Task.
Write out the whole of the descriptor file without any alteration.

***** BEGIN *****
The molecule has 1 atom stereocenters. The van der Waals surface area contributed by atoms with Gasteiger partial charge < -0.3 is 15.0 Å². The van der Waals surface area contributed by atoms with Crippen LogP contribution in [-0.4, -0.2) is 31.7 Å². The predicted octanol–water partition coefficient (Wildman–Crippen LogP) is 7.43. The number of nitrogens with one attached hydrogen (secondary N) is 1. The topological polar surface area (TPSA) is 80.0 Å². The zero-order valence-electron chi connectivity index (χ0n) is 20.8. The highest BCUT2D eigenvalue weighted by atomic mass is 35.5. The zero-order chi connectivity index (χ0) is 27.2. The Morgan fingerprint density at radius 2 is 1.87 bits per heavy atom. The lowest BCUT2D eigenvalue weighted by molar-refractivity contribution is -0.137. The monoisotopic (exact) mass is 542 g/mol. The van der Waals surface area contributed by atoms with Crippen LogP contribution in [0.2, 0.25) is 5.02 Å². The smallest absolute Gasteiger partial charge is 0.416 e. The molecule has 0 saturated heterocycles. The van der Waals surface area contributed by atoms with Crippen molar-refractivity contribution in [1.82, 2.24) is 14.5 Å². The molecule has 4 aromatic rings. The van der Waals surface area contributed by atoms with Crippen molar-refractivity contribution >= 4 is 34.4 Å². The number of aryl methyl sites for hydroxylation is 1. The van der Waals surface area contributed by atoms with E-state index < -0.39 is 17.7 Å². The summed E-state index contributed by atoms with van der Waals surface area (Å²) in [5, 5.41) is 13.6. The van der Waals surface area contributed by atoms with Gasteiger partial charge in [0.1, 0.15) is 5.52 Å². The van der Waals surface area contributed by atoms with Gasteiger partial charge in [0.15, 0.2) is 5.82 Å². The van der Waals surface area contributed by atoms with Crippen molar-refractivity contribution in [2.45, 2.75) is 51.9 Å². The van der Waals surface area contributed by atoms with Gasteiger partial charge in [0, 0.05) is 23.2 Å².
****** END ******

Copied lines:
The molecule has 1 atom stereocenters. The van der Waals surface area contributed by atoms with Gasteiger partial charge < -0.3 is 15.0 Å². The van der Waals surface area contributed by atoms with Crippen LogP contribution in [-0.4, -0.2) is 31.7 Å². The predicted octanol–water partition coefficient (Wildman–Crippen LogP) is 7.43. The number of nitrogens with one attached hydrogen (secondary N) is 1. The topological polar surface area (TPSA) is 80.0 Å². The zero-order valence-electron chi connectivity index (χ0n) is 20.8. The highest BCUT2D eigenvalue weighted by atomic mass is 35.5. The zero-order chi connectivity index (χ0) is 27.2. The Morgan fingerprint density at radius 2 is 1.87 bits per heavy atom. The lowest BCUT2D eigenvalue weighted by molar-refractivity contribution is -0.137. The monoisotopic (exact) mass is 542 g/mol. The van der Waals surface area contributed by atoms with Crippen LogP contribution in [0.2, 0.25) is 5.02 Å². The smallest absolute Gasteiger partial charge is 0.416 e. The molecule has 0 saturated heterocycles. The van der Waals surface area contributed by atoms with Crippen molar-refractivity contribution in [1.82, 2.24) is 14.5 Å². The molecule has 4 aromatic rings. The van der Waals surface area contributed by atoms with Crippen molar-refractivity contribution >= 4 is 34.4 Å². The number of aryl methyl sites for hydroxylation is 1. The van der Waals surface area contributed by atoms with E-state index < -0.39 is 17.7 Å². The summed E-state index contributed by atoms with van der Waals surface area (Å²) in [5, 5.41) is 13.6. The van der Waals surface area contributed by atoms with Gasteiger partial charge in [0.1, 0.15) is 5.52 Å². The van der Waals surface area contributed by atoms with Gasteiger partial charge in [0.15, 0.2) is 5.82 Å². The van der Waals surface area contributed by atoms with Crippen molar-refractivity contribution in [2.45, 2.75) is 51.9 Å². The van der Waals surface area contributed by atoms with Gasteiger partial charge in [0, 0.05) is 23.2 Å².